Gosia is a Toronto-based artist who trained as an illustrator but is now transitioning from creating original paintings and small sculptural works to larger fine art sculpture.
I visited Gosia in her east end studio where she was putting the finishing touches on several new sculptures in preparation for an exhibition opening this week at Latitude 44 gallery.
How did the shift into sculpture come about for her after years of painting and illustration work?
“When I left school, you had to do a lot of cold-calling for illustration and I didn’t really have it in me.
“I had my website up, and I was getting a lot of requests to buy original illustrations, so I started doing more painting, and doing tiny local shows like the Gladstone – selling prints and some originals. And then the One of a Kind found me at one of those shows, and they asked me to apply, and I did and I got in. They wouldn’t let me sell prints, and I couldn’t just paint a million paintings, so I started making little Sculpey faces.”
Over the course of a couple of years, Gosia’s exploration of whimsical polymer clay faces, dolls, shadow boxes and elfish busts, eventually led her to attempt larger sculptural works:
“After a few years of that, I wanted to make big sculptures. I could feel it – I had this urge. Plus, I got skilled enough with my hands that I knew I could do it.”
Gosia exhibited her first three big pieces at The Artist Project last February:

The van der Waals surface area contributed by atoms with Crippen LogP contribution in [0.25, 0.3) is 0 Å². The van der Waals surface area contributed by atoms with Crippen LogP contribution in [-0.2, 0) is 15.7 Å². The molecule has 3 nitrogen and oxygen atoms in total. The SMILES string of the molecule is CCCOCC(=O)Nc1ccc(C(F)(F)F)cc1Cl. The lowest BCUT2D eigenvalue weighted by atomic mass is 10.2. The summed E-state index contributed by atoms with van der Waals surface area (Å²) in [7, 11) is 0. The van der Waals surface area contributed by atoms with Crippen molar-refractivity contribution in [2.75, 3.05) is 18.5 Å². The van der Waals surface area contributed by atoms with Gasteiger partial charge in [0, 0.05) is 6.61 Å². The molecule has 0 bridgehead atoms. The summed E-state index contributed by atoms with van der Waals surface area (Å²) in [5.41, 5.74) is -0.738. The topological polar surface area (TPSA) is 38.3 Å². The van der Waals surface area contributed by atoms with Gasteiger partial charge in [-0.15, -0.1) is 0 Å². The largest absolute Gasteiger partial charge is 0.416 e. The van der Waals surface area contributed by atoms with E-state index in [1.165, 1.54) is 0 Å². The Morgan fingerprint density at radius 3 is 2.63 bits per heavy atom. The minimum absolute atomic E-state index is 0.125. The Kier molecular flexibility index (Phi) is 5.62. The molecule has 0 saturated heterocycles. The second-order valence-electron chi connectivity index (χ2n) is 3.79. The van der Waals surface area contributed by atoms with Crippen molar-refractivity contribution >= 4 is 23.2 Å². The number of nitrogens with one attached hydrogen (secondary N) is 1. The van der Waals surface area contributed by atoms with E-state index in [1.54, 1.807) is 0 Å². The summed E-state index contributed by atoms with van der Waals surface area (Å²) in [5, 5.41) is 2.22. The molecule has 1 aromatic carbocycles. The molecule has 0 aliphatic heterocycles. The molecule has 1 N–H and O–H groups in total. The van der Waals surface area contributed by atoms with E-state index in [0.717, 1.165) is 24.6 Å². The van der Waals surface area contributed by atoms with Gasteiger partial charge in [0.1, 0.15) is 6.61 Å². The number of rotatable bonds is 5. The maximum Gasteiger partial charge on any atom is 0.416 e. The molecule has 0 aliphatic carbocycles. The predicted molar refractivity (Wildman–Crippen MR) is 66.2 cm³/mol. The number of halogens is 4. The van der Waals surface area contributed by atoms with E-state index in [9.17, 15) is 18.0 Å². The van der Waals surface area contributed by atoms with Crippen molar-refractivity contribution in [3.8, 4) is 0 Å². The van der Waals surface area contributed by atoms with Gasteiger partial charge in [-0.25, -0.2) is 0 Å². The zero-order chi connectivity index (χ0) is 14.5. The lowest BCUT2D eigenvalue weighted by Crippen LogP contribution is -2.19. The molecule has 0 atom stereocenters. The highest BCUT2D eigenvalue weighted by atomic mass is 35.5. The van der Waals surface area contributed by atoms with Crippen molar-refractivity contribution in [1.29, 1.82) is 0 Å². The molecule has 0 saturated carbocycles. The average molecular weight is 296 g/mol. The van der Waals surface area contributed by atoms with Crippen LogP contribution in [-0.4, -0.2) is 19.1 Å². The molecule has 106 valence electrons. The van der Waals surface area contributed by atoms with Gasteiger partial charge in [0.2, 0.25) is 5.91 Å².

“I had a really good response, so I’m trying to do more of that. Transitioning from craft into fine art – which is something that I always wanted to do. “
I ask her to tell me a little bit more about her process, which involves making a mold of the original sculpture and elaborating on some of the resulting casts with additional materials:
“I sculpt the original out of clay and I make a silicone mold. I can do whatever I want with it after I have the mold – I can use fabric or different types of clays and come up with new characters, different atmospheres.”
The original sculpture for Eva (pictured above) was bald, personalized with hair & headdress after the cast was made. Two other busts from the same mold – Luna and Pearl – were each made unique with their own additions.
Gosia is making a small number of editions of her latest sculpture, Shape of Her Eyes (also called the Penny bust, after the model who inspired it), without additional elaboration:
“The new stage is creating a sculpture that can stand on its own. [Penny] has hair, she is finished. But she’s still simple enough that I can add to it as well.
“And it’s fun – because I can have the edition and be proud of the piece I sculpted, but then I can also make new ones and explore, and have fun with it.”
Though her illustrations and smaller sculpted faces had a strong touch of the fantastic, the newer work is steering away from fairy tale motifs:
“I wanted to go a little bit more classic at this point. I was doing little elves and fairies and things like that for the last three years, and I feel like I explored that enough for now. I thought I’d go back and learn to do the human form without those elements. I find that more of a challenge right now.”
Why was the fantastic element so strong in her earlier work?
“I grew up in Poland, with a lot of stories about woodland creatures. There’s always something living in the woods – in cartoons and children’s books. So that stuff obviously influenced me and stuck in my head and whenever I was doing any kind of drawing – before I thought this would ever become a career – it was always those sorts of creatures and those sorts of ideas.”